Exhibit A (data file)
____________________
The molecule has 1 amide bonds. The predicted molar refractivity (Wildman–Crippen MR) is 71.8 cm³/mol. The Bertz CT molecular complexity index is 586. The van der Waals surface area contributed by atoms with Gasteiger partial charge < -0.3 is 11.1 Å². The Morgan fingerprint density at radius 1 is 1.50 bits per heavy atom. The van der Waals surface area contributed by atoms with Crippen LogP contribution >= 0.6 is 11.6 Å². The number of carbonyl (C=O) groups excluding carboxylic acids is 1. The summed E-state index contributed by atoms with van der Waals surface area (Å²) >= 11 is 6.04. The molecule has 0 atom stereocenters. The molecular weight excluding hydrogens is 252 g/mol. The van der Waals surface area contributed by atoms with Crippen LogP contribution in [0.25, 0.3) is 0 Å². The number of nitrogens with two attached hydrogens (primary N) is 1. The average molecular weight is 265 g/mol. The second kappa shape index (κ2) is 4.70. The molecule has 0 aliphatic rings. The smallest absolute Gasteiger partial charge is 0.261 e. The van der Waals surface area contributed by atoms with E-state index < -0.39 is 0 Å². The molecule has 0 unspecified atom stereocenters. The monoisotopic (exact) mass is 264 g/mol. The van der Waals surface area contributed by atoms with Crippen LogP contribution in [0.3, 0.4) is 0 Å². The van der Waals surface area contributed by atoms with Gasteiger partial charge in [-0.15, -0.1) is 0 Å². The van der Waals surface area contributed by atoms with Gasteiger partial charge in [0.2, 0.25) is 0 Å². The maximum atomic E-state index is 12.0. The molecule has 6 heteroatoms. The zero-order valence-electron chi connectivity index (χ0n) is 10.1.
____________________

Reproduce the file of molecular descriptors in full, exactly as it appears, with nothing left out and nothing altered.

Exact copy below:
The molecule has 1 amide bonds. The predicted molar refractivity (Wildman–Crippen MR) is 71.8 cm³/mol. The Bertz CT molecular complexity index is 586. The van der Waals surface area contributed by atoms with Gasteiger partial charge < -0.3 is 11.1 Å². The Morgan fingerprint density at radius 1 is 1.50 bits per heavy atom. The van der Waals surface area contributed by atoms with Crippen LogP contribution >= 0.6 is 11.6 Å². The number of carbonyl (C=O) groups excluding carboxylic acids is 1. The summed E-state index contributed by atoms with van der Waals surface area (Å²) >= 11 is 6.04. The molecule has 0 atom stereocenters. The molecular weight excluding hydrogens is 252 g/mol. The van der Waals surface area contributed by atoms with Crippen LogP contribution in [0.25, 0.3) is 0 Å². The number of nitrogens with two attached hydrogens (primary N) is 1. The average molecular weight is 265 g/mol. The second kappa shape index (κ2) is 4.70. The molecule has 0 aliphatic rings. The smallest absolute Gasteiger partial charge is 0.261 e. The van der Waals surface area contributed by atoms with E-state index < -0.39 is 0 Å². The molecule has 0 unspecified atom stereocenters. The monoisotopic (exact) mass is 264 g/mol. The van der Waals surface area contributed by atoms with Crippen LogP contribution in [0.3, 0.4) is 0 Å². The van der Waals surface area contributed by atoms with Gasteiger partial charge in [-0.15, -0.1) is 0 Å². The van der Waals surface area contributed by atoms with Gasteiger partial charge in [0.2, 0.25) is 0 Å². The maximum atomic E-state index is 12.0. The molecule has 6 heteroatoms. The zero-order valence-electron chi connectivity index (χ0n) is 10.1.